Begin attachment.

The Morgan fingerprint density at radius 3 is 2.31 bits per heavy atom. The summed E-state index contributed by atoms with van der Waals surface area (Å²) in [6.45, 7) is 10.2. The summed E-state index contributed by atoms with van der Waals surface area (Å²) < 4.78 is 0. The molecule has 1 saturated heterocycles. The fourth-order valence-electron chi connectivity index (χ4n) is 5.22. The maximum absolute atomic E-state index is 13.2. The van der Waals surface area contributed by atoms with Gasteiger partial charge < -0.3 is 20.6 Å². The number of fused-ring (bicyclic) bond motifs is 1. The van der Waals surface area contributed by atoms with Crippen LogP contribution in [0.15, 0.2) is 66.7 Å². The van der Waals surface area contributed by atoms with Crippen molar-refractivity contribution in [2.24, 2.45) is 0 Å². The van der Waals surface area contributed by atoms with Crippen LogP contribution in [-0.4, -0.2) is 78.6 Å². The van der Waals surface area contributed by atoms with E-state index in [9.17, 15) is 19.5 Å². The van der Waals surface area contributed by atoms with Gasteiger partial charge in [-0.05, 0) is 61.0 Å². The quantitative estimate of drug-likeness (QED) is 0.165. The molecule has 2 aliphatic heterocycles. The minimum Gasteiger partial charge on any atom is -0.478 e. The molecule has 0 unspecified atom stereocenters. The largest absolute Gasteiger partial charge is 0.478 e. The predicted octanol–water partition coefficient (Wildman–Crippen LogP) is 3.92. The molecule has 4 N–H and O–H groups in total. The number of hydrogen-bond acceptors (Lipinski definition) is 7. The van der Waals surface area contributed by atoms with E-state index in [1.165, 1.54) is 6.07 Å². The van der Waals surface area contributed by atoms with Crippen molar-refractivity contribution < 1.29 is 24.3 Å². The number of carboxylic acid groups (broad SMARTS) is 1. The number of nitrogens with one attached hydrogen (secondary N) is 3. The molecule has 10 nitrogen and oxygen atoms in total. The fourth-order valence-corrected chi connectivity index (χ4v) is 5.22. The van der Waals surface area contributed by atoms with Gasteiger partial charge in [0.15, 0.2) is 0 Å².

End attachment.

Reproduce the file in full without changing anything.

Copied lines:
The Morgan fingerprint density at radius 3 is 2.31 bits per heavy atom. The summed E-state index contributed by atoms with van der Waals surface area (Å²) in [6.45, 7) is 10.2. The summed E-state index contributed by atoms with van der Waals surface area (Å²) < 4.78 is 0. The molecule has 1 saturated heterocycles. The fourth-order valence-electron chi connectivity index (χ4n) is 5.22. The maximum absolute atomic E-state index is 13.2. The van der Waals surface area contributed by atoms with Gasteiger partial charge < -0.3 is 20.6 Å². The number of fused-ring (bicyclic) bond motifs is 1. The van der Waals surface area contributed by atoms with Crippen LogP contribution in [0.15, 0.2) is 66.7 Å². The van der Waals surface area contributed by atoms with Crippen molar-refractivity contribution in [2.24, 2.45) is 0 Å². The van der Waals surface area contributed by atoms with Crippen LogP contribution in [-0.4, -0.2) is 78.6 Å². The van der Waals surface area contributed by atoms with E-state index in [9.17, 15) is 19.5 Å². The van der Waals surface area contributed by atoms with Gasteiger partial charge in [-0.05, 0) is 61.0 Å². The quantitative estimate of drug-likeness (QED) is 0.165. The molecule has 2 aliphatic heterocycles. The minimum Gasteiger partial charge on any atom is -0.478 e. The molecule has 0 unspecified atom stereocenters. The largest absolute Gasteiger partial charge is 0.478 e. The predicted octanol–water partition coefficient (Wildman–Crippen LogP) is 3.92. The molecule has 4 N–H and O–H groups in total. The number of hydrogen-bond acceptors (Lipinski definition) is 7. The van der Waals surface area contributed by atoms with E-state index in [1.165, 1.54) is 6.07 Å². The van der Waals surface area contributed by atoms with Crippen molar-refractivity contribution < 1.29 is 24.3 Å². The number of carboxylic acid groups (broad SMARTS) is 1. The number of nitrogens with one attached hydrogen (secondary N) is 3. The molecule has 10 nitrogen and oxygen atoms in total. The fourth-order valence-corrected chi connectivity index (χ4v) is 5.22. The van der Waals surface area contributed by atoms with Gasteiger partial charge in [0.15, 0.2) is 0 Å².